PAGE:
What Halo Masses Dominate the Cosmic Infra-red Background?
Dust, Gas and Star Formation in Galaxies Throughout Cosmic Time
William Cowley
Durham University
Cedric Lacey, Carlton Baugh, Shaun Cole (Durham University)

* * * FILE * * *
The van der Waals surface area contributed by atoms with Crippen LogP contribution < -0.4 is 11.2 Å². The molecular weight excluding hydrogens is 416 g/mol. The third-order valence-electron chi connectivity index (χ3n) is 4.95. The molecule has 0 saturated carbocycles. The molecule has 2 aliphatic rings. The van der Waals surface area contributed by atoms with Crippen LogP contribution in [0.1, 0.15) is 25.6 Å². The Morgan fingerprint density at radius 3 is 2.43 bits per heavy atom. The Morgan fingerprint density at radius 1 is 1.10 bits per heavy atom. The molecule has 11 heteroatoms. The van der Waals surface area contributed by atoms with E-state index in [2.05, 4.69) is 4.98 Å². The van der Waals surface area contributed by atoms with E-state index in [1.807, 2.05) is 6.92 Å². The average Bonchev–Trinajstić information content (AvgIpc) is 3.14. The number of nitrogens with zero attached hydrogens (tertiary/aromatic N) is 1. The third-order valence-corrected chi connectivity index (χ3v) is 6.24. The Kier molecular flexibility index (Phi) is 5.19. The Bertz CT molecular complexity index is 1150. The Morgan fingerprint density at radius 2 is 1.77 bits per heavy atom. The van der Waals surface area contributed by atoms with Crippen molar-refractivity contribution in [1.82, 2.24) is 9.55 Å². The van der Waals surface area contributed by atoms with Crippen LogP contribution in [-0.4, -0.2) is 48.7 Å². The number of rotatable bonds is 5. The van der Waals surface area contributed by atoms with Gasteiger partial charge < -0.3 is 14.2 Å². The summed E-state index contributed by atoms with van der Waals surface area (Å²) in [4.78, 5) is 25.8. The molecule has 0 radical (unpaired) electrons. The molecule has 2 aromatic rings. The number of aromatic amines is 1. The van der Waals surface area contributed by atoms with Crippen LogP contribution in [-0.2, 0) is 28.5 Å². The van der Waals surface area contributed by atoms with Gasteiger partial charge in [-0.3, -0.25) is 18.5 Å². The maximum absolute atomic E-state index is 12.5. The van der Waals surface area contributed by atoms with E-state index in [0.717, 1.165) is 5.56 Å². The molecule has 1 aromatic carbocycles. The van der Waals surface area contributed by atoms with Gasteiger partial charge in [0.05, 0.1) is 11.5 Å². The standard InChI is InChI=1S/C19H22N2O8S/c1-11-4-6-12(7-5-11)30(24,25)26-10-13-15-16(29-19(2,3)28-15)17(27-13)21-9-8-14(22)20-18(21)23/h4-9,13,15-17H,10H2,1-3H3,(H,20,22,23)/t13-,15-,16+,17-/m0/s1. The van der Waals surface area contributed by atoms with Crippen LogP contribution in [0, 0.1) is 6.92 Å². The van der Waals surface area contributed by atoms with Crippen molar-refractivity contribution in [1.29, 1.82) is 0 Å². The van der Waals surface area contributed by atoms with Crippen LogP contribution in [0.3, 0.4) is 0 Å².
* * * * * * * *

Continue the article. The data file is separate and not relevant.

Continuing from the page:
Measurements of the Cosmic Infra-red Background (CIB) imply that much of the star formation over the history of the Universe has been obscured by dust. Understanding the nature of the galaxies that contribute to this background is therefore critical to a full understanding of galaxy formation. Information regarding the host halo masses of such galaxies at a given redshift can be obtained from measurements of their clustering, however such measurements are challenging, mainly due to the coarse angular resolution of telescopes at longer, FIR/sub-mm wavelengths. We present predictions for the clustering of galaxies selected by the FIR/sub-mm emission using a novel approach which combines a new version of the GALFORM semi-analytic model of galaxy formation, a Millennium-style dark matter only N-body simulation which utilises the WMAP7 Cosmology, and a self-consistent model for calculating the absorption and re-emission of stellar radiation by dust based on radiative transfer and energy balance arguments. In our model the galaxies which contribute to the bulk of the CIB are disc instability triggered starburst galaxies, which reside in a relatively narrow halo mass range (10^11.5-10^12 h-1 M☉) over a large range of redshifts (0.5
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